Katya Knyazeva (avezink) wrote,
Katya Knyazeva
avezink

One man's quest to get his cocaine (1940)

9 October 1940

Sir,

Although I realize that local events are keeping our police forces quite busy enough nowadays, I still believe that it might be of some interest to recount the following happening which contradicts both the spirit and the letter of instructions given to the police of the French Concession.

The city authorities, presumably, take into account the possiblity of residents urgently needing help or medicine from a pharmacy at any time of the day and night, and so we are told to make arrangements accordingly. And in any city throughout the world one has only to go to the nearest pharmacy, and ring the night bell. It is different in Shanghai. Here the people can't count on anything at night except a drink at a late hour. At least that was the conviction I was given on the night of September 28 when it was most important that I get medicine prescribed by a doctor, and still more important that I get it quick.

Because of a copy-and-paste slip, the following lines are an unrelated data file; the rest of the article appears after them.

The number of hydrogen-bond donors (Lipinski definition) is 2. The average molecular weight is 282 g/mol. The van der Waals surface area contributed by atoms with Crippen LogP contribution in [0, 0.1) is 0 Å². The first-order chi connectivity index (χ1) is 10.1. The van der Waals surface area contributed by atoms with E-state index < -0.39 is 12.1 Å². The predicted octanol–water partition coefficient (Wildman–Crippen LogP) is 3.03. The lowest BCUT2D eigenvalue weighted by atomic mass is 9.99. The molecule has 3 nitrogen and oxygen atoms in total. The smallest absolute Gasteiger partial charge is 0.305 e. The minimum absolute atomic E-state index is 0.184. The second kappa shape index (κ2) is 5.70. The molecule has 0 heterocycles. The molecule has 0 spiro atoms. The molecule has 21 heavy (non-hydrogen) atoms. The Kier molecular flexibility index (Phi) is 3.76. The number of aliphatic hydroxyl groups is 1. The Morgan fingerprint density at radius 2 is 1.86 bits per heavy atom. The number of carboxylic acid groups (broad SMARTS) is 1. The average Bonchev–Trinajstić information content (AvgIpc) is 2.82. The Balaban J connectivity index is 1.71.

I started out from my home on Avenue Haig and walked along Avenue Joffre up to Rue Massenet. There were many pharmacies along my way. I rang their bells, I shouted, I knocked on the doors, but there was nothing but silence. I had read a municipal notification in the papers that the pharmacy on night duty was the one I passed first, but there a little boy whom I had awakened told me his father (the pharmacist proprietor) had gone to Tsingtao leaving no one in his place and apparently making no report of his departure to the police who would probably have appointed some other pharmacy for night duty.

As a last hope, I turned to Route Cardinal Mercier and finally succeeded in rousing the proprietor of the Pharmacie Européenne. He filled my prescription in 20 minutes – it consisted of moprhine and cocaine. I must thank the fates and my own luck that I finally did get the medicine and reached home at 3 am, but from my experience I would gather that many other persons whose need for medicine is no less urgent, and conceivably more so, must be torn by pain until the pharmacies open in the morning.

V. S.

(From the North-China Daily Herald)



Tags: 1940s, article, avenue joffre, drugs, french concession, newspaper, pharmacies, shanghai
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